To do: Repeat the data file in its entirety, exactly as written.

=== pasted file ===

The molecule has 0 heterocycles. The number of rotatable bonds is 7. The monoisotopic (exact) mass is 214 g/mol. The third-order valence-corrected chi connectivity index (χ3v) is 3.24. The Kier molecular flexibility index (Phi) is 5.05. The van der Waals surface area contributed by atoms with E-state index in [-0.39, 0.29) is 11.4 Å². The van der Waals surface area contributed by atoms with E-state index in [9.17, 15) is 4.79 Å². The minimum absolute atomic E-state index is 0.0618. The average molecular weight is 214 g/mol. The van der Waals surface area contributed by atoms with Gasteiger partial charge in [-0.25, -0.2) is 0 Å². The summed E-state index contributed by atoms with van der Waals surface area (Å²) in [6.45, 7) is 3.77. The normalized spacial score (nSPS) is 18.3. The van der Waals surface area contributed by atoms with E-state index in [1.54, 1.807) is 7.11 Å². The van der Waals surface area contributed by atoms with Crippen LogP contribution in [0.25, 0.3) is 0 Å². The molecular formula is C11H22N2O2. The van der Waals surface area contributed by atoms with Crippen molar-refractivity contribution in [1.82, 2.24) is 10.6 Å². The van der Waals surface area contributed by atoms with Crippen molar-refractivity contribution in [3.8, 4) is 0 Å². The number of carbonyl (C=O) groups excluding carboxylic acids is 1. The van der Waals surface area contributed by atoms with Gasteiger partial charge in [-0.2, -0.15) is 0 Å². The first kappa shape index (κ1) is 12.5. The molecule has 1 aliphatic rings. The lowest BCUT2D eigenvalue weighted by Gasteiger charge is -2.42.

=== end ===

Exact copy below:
The molecule has 0 heterocycles. The number of rotatable bonds is 7. The monoisotopic (exact) mass is 214 g/mol. The third-order valence-corrected chi connectivity index (χ3v) is 3.24. The Kier molecular flexibility index (Phi) is 5.05. The van der Waals surface area contributed by atoms with E-state index in [-0.39, 0.29) is 11.4 Å². The van der Waals surface area contributed by atoms with E-state index in [9.17, 15) is 4.79 Å². The minimum absolute atomic E-state index is 0.0618. The average molecular weight is 214 g/mol. The van der Waals surface area contributed by atoms with Gasteiger partial charge in [-0.25, -0.2) is 0 Å². The summed E-state index contributed by atoms with van der Waals surface area (Å²) in [6.45, 7) is 3.77. The normalized spacial score (nSPS) is 18.3. The van der Waals surface area contributed by atoms with E-state index in [1.54, 1.807) is 7.11 Å². The van der Waals surface area contributed by atoms with Crippen LogP contribution in [0.25, 0.3) is 0 Å². The molecular formula is C11H22N2O2. The van der Waals surface area contributed by atoms with Crippen molar-refractivity contribution in [1.82, 2.24) is 10.6 Å². The van der Waals surface area contributed by atoms with Crippen molar-refractivity contribution in [3.8, 4) is 0 Å². The number of carbonyl (C=O) groups excluding carboxylic acids is 1. The van der Waals surface area contributed by atoms with Gasteiger partial charge in [-0.2, -0.15) is 0 Å². The first kappa shape index (κ1) is 12.5. The molecule has 1 aliphatic rings. The lowest BCUT2D eigenvalue weighted by Gasteiger charge is -2.42.